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April 21, 2023
3 mins read
April 21, 2023
3 mins read
Published by Steve McLean
Canadian Apartment Properties REIT (CAPREIT) has proposed a phased seven-tower redevelopment of its Tangreen Court property near Yonge Street and Steeles Avenue West in Toronto.
The 5.9-acre property immediately west of Centerpoint Mall was acquired by CAPREIT (CAR-UN-T) in 2012 and is home to two purpose-built rental apartments at 5 and 15 Tangreen Ct. that were constructed in 1969.
The intensification of the site would provide:
This would be developed over 10 to 15 years.
Julian Schonfeldt became CAPREIT’s chief investment officer last summer, joining the trust after serving as managing director of RBC Capital Markets Real Estate Group.
One of his priorities has been to comb through the portfolio to find where land values can be maximized and housing can be added because it’s in desperately short supply in the Greater Toronto Area.
“We identified a number of sites, but we thought that this site in particular was very attractive so we moved quickly on getting a development application in place,” Schonfeldt told RENX.
“Given the amount of land that we own there, and the planned subway extension, we thought that this one was the site that should move to the top of the priority list.”
The real estate investment trust will maintain the flexibility to move forward as it wishes after that.
“CentreCourt was selected based on its deep expertise across the entire development cycle and its track record of delivering successful projects that enhance communities across the GTA,” Schonfeldt said.
“CentreCourt will be working jointly with CAPREIT on the municipal approvals process and CAPREIT is going to continue operating the existing buildings on the site.”
The proposal is in the early stages of seeking a go-ahead for official plan and zoning bylaw amendments as well as site plan approval.
The development will offer both rental and condominium units, with the majority currently proposed to be condos.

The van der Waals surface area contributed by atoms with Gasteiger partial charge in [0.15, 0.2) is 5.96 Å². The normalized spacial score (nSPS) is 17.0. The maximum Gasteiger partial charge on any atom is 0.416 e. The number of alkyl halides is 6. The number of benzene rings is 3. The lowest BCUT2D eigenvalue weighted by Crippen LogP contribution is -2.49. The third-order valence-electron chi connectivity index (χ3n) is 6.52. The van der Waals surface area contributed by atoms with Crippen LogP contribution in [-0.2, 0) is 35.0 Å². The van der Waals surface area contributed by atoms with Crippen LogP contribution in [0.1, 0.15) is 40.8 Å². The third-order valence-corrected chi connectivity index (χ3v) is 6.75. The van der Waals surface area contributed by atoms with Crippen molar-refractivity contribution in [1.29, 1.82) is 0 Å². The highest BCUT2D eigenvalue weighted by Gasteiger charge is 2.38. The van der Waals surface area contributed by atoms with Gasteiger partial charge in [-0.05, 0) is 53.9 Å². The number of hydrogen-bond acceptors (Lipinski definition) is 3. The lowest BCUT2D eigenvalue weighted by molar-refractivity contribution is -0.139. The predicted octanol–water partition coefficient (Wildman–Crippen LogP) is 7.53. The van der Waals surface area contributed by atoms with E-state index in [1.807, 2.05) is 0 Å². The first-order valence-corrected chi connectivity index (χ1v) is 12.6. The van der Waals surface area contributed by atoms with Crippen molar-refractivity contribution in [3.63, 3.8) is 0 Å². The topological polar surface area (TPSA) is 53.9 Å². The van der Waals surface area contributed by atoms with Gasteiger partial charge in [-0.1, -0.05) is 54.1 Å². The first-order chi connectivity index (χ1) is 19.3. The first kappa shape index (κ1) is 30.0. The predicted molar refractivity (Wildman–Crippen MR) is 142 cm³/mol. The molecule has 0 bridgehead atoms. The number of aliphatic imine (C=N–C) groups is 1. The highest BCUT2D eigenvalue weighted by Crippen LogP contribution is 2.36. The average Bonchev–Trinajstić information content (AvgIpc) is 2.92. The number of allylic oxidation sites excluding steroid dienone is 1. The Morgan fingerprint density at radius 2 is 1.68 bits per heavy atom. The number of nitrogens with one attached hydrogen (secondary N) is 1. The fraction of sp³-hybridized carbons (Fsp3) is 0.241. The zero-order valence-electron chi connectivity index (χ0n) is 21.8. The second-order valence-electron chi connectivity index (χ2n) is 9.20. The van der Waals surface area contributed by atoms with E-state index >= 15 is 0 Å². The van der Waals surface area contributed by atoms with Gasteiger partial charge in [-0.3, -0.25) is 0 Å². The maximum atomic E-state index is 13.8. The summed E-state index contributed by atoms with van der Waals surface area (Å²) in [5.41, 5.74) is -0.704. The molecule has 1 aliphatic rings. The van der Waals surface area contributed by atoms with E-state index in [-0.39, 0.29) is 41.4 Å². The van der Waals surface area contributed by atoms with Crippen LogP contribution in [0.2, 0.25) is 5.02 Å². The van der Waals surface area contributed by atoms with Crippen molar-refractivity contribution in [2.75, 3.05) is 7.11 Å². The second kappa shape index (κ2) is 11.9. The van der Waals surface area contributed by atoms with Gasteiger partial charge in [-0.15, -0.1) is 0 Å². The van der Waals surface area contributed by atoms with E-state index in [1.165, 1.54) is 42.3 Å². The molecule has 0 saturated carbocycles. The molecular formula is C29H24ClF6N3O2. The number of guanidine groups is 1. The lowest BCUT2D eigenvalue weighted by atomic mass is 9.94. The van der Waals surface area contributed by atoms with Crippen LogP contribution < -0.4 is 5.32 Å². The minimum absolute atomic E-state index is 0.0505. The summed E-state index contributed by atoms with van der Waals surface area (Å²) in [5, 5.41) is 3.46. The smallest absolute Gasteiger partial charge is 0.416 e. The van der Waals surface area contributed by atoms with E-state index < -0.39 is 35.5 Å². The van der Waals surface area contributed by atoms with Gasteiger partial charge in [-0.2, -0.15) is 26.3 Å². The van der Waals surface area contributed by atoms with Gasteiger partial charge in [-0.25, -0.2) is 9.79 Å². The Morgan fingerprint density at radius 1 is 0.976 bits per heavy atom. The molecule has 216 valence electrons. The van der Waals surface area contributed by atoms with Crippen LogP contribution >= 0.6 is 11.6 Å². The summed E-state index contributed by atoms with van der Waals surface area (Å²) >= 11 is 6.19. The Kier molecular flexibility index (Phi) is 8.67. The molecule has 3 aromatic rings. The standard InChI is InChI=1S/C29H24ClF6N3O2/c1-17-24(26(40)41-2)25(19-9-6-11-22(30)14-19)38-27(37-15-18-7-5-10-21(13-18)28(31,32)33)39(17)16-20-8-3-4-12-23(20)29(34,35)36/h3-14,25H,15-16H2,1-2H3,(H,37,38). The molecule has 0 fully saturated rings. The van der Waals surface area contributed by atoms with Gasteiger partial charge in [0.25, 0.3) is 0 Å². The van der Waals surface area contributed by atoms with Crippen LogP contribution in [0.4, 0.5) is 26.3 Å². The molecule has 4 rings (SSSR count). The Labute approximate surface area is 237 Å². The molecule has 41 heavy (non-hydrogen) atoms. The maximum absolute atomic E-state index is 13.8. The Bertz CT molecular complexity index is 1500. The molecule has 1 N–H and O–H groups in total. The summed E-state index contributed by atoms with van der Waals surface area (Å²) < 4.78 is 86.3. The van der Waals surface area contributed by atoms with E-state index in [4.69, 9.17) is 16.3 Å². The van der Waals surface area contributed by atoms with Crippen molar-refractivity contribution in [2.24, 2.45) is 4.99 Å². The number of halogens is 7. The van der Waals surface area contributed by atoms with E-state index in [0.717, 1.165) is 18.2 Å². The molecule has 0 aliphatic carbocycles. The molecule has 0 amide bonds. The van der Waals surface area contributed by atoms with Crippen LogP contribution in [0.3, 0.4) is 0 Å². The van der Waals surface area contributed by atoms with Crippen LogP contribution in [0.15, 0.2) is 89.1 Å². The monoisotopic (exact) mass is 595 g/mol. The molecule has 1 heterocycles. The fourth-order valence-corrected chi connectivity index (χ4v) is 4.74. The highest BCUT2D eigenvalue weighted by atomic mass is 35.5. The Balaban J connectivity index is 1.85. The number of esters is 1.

Schonfeldt said the final determination on the rental and condo mix, as well as for the unit mix and size range, will be based on market demand.
There are plans, however, for 30 townhouse-style units and for three-bedroom units to comprise about 10 per cent of the total.
The 18-storey, 214-unit apartment at 15 Tangreen would be retained, while the 18-storey apartment at 5 Tangreen would be demolished and 214 replacement units for existing tenants would be incorporated into one of the new buildings on the site.
Four phases are planned for the ambitious project. The first would include 55- and 40-storey towers atop eight-storey podiums as well as a large portion of an east-west public road.
Phase 2 would include two 25-storey towers sharing a six-storey podium, one of which would house relocated tenants from 5 Tangreen before it’s demolished.
“The proposal purposely contemplates a phased approach to minimize disruption to the residents at both 5 and 15 Tangreen,” Schonfeldt said.
“We feel pretty excited to be offering eligible tenants at 5 Tangreen new housing stock in the master-planned development with very limited disruption to their day-to-day.
“They don’t need to move off-site during the construction period or prior to completion of the rental replacement units. When Phase 2 is complete, our hope is that the residents will be able to move one time into another unit on-site.
“To the best of our knowledge, that’s unprecedented to be done at any meaningful scale. The typical scenario is that these folks are moved off-site and it’s disruptive to their lives.
“They have to potentially change schools for their children and they end up having to do two moves. While that may end up being economically favourable for developers, we’re an apartment provider first and development is more of an ancillary business.
“We really wanted to have the treatment of our residents be at the forefront of our decision and that’s what we did here. We feel very proud about that.”
Additional market rental units are being contemplated for the tower with the replacement units.
The third phase would include: the demolition of 5 Tangreen; the construction of 55-, 45- and 35-storey towers on eight-storey podiums; and the conveyance of the park to the City of Toronto.
The final phase would see the east-west road completed and connected to a road on the eastern border and the Centerpoint Mall site.
The Newtonbrook West area should see plenty of new multiresidential construction in addition to CAPREIT’s proposal, in large part due to Metrolinx‘s plan to extend the Toronto Transit Commission’s Line 1 subway northward and include a new station at Yonge and Steeles.
Morguard-owned Revenue Properties Company Ltd.’s planned mixed-use redevelopment of the 1960s-built, 594,655-square-foot, enclosed Centerpoint Mall would see the construction of 22 new buildings with 8,325 residential units and a large public park.
There are also redevelopment proposals for low-density properties immediately north of Steeles in Vaughan and Markham.
Schonfeldt compared this area to what’s already taking place farther south at Yonge and Eglinton Avenue, with the forthcoming arrival of the Eglinton Crosstown LRT.
“There’s a lot of development activity along Steeles in anticipation of the planned subway station there, which we think will unlock some pretty material benefits to our residents in the community,” Schonfeldt said.